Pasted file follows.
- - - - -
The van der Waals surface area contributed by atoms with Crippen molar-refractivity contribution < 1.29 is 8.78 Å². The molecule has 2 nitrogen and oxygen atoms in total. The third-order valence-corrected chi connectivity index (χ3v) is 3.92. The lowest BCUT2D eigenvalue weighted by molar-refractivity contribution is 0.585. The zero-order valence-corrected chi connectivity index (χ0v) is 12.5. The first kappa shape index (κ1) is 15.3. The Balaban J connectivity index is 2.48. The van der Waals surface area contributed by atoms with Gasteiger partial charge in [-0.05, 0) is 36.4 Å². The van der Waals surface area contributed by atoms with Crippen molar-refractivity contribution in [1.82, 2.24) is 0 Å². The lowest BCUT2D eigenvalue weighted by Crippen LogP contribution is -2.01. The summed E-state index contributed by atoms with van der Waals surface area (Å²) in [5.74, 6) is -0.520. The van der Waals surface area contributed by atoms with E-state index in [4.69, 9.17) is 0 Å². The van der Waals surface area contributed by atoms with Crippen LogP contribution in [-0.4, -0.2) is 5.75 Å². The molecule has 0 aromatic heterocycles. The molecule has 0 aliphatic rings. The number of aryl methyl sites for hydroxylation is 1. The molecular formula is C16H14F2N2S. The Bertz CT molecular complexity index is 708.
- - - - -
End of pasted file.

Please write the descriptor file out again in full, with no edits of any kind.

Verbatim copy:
The van der Waals surface area contributed by atoms with Crippen molar-refractivity contribution < 1.29 is 8.78 Å². The molecule has 2 nitrogen and oxygen atoms in total. The third-order valence-corrected chi connectivity index (χ3v) is 3.92. The lowest BCUT2D eigenvalue weighted by molar-refractivity contribution is 0.585. The zero-order valence-corrected chi connectivity index (χ0v) is 12.5. The first kappa shape index (κ1) is 15.3. The Balaban J connectivity index is 2.48. The van der Waals surface area contributed by atoms with Gasteiger partial charge in [-0.05, 0) is 36.4 Å². The van der Waals surface area contributed by atoms with Crippen molar-refractivity contribution in [1.82, 2.24) is 0 Å². The lowest BCUT2D eigenvalue weighted by Crippen LogP contribution is -2.01. The summed E-state index contributed by atoms with van der Waals surface area (Å²) in [5.74, 6) is -0.520. The van der Waals surface area contributed by atoms with E-state index in [4.69, 9.17) is 0 Å². The van der Waals surface area contributed by atoms with Crippen LogP contribution in [-0.4, -0.2) is 5.75 Å². The molecule has 0 aromatic heterocycles. The molecule has 0 aliphatic rings. The number of aryl methyl sites for hydroxylation is 1. The molecular formula is C16H14F2N2S. The Bertz CT molecular complexity index is 708.